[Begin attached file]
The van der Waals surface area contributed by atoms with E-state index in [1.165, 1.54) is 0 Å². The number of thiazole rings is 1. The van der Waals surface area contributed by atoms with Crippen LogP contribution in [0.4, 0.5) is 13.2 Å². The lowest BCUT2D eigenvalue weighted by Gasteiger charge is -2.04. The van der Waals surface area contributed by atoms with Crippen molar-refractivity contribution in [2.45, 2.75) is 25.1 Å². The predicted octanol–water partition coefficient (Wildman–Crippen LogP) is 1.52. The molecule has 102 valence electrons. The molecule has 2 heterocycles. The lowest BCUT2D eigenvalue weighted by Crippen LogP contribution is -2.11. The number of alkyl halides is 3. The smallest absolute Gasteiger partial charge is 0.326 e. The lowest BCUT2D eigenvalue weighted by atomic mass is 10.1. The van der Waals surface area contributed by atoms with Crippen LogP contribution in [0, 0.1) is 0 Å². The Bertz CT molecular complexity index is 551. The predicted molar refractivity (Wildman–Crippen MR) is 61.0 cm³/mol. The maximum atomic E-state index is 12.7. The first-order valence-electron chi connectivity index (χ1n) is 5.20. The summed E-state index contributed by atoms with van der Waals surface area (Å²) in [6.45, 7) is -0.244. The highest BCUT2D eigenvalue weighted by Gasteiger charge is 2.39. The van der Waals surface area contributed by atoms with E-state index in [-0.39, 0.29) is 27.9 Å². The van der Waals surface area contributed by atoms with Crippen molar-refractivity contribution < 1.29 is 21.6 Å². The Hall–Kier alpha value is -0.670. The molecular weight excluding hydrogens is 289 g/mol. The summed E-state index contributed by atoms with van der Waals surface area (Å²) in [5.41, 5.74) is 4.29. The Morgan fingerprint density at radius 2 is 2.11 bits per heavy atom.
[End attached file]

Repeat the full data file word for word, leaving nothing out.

The van der Waals surface area contributed by atoms with E-state index in [1.165, 1.54) is 0 Å². The number of thiazole rings is 1. The van der Waals surface area contributed by atoms with Crippen LogP contribution in [0.4, 0.5) is 13.2 Å². The lowest BCUT2D eigenvalue weighted by Gasteiger charge is -2.04. The van der Waals surface area contributed by atoms with Crippen molar-refractivity contribution in [2.45, 2.75) is 25.1 Å². The predicted octanol–water partition coefficient (Wildman–Crippen LogP) is 1.52. The molecule has 102 valence electrons. The molecule has 2 heterocycles. The lowest BCUT2D eigenvalue weighted by Crippen LogP contribution is -2.11. The number of alkyl halides is 3. The smallest absolute Gasteiger partial charge is 0.326 e. The lowest BCUT2D eigenvalue weighted by atomic mass is 10.1. The van der Waals surface area contributed by atoms with Crippen LogP contribution in [0, 0.1) is 0 Å². The Bertz CT molecular complexity index is 551. The predicted molar refractivity (Wildman–Crippen MR) is 61.0 cm³/mol. The maximum atomic E-state index is 12.7. The first-order valence-electron chi connectivity index (χ1n) is 5.20. The summed E-state index contributed by atoms with van der Waals surface area (Å²) in [6.45, 7) is -0.244. The highest BCUT2D eigenvalue weighted by Gasteiger charge is 2.39. The van der Waals surface area contributed by atoms with E-state index in [-0.39, 0.29) is 27.9 Å². The van der Waals surface area contributed by atoms with Crippen molar-refractivity contribution < 1.29 is 21.6 Å². The Hall–Kier alpha value is -0.670. The molecular weight excluding hydrogens is 289 g/mol. The summed E-state index contributed by atoms with van der Waals surface area (Å²) in [5.41, 5.74) is 4.29. The Morgan fingerprint density at radius 2 is 2.11 bits per heavy atom.